Our regiment is now inside Fort Ellsworth, our pleasant camp (Lorrilard) in the grove on the hillside, had to be given up with its cool breezes and delightful shade, and we are now sweltering in the sun. Our men are continually employed shifting and mounting guns, and cutting down trees that obstruct the range of those already mounted. On a hill near us a body of sailors from the navy yard at Washington, are throwing up a battery, and altogether we have busy times. If the enemy had pursued our retreating columns, they would have taken thousands of prisoners, and all the fortifications on this side of the river, would have been in their hands now. To be sure, we determined to hold this place to the last, but with the force they could bring, we could not have kept them out 12 hours. The 17th would have been annihilated, there was no retreat for us and we knew it. Now it is utterly impossible for them to hurt us. They will approach no nearer than Fairfax. We can whip them in open field, I think, three to one. Their strength lies in batteries, and they are terrible. We have tried them now, and hereafter will fight cannon with cannon; there will be no more sending men to be cut down without being able to effect anything.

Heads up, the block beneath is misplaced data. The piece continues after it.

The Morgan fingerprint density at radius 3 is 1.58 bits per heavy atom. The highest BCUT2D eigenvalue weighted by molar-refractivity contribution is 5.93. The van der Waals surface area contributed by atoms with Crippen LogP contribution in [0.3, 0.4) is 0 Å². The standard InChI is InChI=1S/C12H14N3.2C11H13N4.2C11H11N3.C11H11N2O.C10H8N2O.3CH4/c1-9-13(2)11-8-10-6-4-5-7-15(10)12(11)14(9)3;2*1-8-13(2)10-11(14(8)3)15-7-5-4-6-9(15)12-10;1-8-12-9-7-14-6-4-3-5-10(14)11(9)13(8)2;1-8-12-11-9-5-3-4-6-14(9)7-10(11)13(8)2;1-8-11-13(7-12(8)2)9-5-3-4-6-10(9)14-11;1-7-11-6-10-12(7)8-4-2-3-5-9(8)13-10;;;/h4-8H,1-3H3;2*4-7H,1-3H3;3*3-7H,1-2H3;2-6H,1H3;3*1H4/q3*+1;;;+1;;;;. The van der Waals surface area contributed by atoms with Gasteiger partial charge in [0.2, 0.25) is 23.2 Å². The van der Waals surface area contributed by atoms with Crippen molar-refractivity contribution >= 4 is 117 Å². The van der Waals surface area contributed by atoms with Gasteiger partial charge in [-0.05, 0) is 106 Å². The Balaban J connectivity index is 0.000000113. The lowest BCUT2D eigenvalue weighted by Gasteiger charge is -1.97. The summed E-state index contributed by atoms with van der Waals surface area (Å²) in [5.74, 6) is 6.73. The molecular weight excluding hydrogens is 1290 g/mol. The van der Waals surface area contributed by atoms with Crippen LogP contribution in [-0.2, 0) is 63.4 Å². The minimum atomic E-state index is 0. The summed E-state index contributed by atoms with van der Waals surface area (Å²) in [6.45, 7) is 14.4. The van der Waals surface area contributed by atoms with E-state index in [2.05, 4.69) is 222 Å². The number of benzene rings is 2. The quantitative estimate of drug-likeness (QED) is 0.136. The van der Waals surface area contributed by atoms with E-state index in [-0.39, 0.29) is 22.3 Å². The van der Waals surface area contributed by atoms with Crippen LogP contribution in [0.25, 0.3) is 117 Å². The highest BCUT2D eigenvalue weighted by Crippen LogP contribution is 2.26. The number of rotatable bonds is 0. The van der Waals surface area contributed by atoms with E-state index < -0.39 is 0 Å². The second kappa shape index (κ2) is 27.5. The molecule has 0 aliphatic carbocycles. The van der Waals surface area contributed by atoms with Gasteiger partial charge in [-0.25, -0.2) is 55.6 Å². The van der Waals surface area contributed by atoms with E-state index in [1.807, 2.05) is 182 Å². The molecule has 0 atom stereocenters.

July 29th.

A week has passed and no attack had been made upon us, and probably none anticipated. What an error the rebels had made in not following up their advantage. Our men have worked very hard the past week; wheeling dirt for gun platforms, building the same, and mounting guns. We feel secure against any force the enemy can bring against us.

President Lincoln, Mr. Seward and General McDowell paid us a visit a few days since. I was in command, and had the pleasure of receiving them. I had a long chat with Mr. Lincoln who inquired into many details of the battle, &c. He is very affable. Yesterday we had a visit from Gens. McClellan and McDowell with their staff officers, some twenty or thirty in all. I was delighted with Gen. McClellan; he is very unassuming in his manners, but there is a same about him I like. He is the General for me, and I think, the man of the day.

T. F. Morris,
Lt.-Col. 17th Regt., N. Y. V.

Yonkers (New York) Examiner, 8/8/1861

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Contributed by John J. Hennessy

17th New York Infantry Roster

Thomas Ford Morris at Fold3

Thomas Ford Morris at FindAGrave





Sgt. Robert E. Ellerbeck, Co. E, 27th New York Infantry, On the Battle

6 01 2021

ADVENTURES AT BULL RUN.

We are indebted to Mr. F. J. M. Cornell, for the following private letter received by him from his brother-in-law, Mr. Robert E. Ellerbeck of the 27th Regiment of New York Volunteers for the war. Mr. Ellerbeck is well known to many of our readers. The New York 27th has not had due credit for its share in the conflict. It formed part of Col. Porter’s brigade in the division under acting General Hunter, and consequently was placed on the extreme right of our lines, where the fight was most severe and the march the longest and most fatiguing. The letter was written with the attendant inconveniences of camp life, and was not intended for publication:

Camp Anderson,
Washington, July 25, 1861.